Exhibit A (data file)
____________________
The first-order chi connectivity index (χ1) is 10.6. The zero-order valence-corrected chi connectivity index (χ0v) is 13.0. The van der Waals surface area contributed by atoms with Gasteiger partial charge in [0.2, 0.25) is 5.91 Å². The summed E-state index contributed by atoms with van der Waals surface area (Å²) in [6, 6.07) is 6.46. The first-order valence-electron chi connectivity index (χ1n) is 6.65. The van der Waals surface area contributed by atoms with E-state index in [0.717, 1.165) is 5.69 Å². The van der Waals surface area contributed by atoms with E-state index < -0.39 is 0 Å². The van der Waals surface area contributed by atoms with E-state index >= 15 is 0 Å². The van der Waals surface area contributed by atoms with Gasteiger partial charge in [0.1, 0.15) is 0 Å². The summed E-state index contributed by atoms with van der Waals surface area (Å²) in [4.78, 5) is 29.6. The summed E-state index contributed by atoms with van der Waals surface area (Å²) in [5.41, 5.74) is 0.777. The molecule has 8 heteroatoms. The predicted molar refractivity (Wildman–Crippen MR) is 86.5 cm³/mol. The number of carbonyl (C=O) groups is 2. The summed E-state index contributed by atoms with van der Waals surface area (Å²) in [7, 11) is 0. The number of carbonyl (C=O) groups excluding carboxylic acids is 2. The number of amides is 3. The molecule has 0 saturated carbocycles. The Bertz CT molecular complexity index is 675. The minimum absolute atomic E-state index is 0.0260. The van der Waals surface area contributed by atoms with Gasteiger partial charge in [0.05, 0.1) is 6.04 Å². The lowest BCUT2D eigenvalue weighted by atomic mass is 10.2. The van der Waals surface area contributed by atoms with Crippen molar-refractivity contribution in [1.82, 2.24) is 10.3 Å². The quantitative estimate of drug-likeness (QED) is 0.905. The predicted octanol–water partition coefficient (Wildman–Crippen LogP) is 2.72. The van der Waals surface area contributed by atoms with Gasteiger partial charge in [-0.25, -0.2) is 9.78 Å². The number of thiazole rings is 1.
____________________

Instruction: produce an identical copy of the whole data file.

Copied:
The first-order chi connectivity index (χ1) is 10.6. The zero-order valence-corrected chi connectivity index (χ0v) is 13.0. The van der Waals surface area contributed by atoms with Gasteiger partial charge in [0.2, 0.25) is 5.91 Å². The summed E-state index contributed by atoms with van der Waals surface area (Å²) in [6, 6.07) is 6.46. The first-order valence-electron chi connectivity index (χ1n) is 6.65. The van der Waals surface area contributed by atoms with E-state index in [0.717, 1.165) is 5.69 Å². The van der Waals surface area contributed by atoms with E-state index < -0.39 is 0 Å². The van der Waals surface area contributed by atoms with E-state index >= 15 is 0 Å². The van der Waals surface area contributed by atoms with Gasteiger partial charge in [0.1, 0.15) is 0 Å². The summed E-state index contributed by atoms with van der Waals surface area (Å²) in [4.78, 5) is 29.6. The summed E-state index contributed by atoms with van der Waals surface area (Å²) in [5.41, 5.74) is 0.777. The molecule has 8 heteroatoms. The predicted molar refractivity (Wildman–Crippen MR) is 86.5 cm³/mol. The number of carbonyl (C=O) groups is 2. The summed E-state index contributed by atoms with van der Waals surface area (Å²) in [7, 11) is 0. The number of carbonyl (C=O) groups excluding carboxylic acids is 2. The number of amides is 3. The molecule has 0 saturated carbocycles. The Bertz CT molecular complexity index is 675. The minimum absolute atomic E-state index is 0.0260. The van der Waals surface area contributed by atoms with Gasteiger partial charge in [0.05, 0.1) is 6.04 Å². The lowest BCUT2D eigenvalue weighted by atomic mass is 10.2. The van der Waals surface area contributed by atoms with Crippen molar-refractivity contribution in [1.82, 2.24) is 10.3 Å². The quantitative estimate of drug-likeness (QED) is 0.905. The predicted octanol–water partition coefficient (Wildman–Crippen LogP) is 2.72. The van der Waals surface area contributed by atoms with Gasteiger partial charge in [-0.25, -0.2) is 9.78 Å². The number of thiazole rings is 1.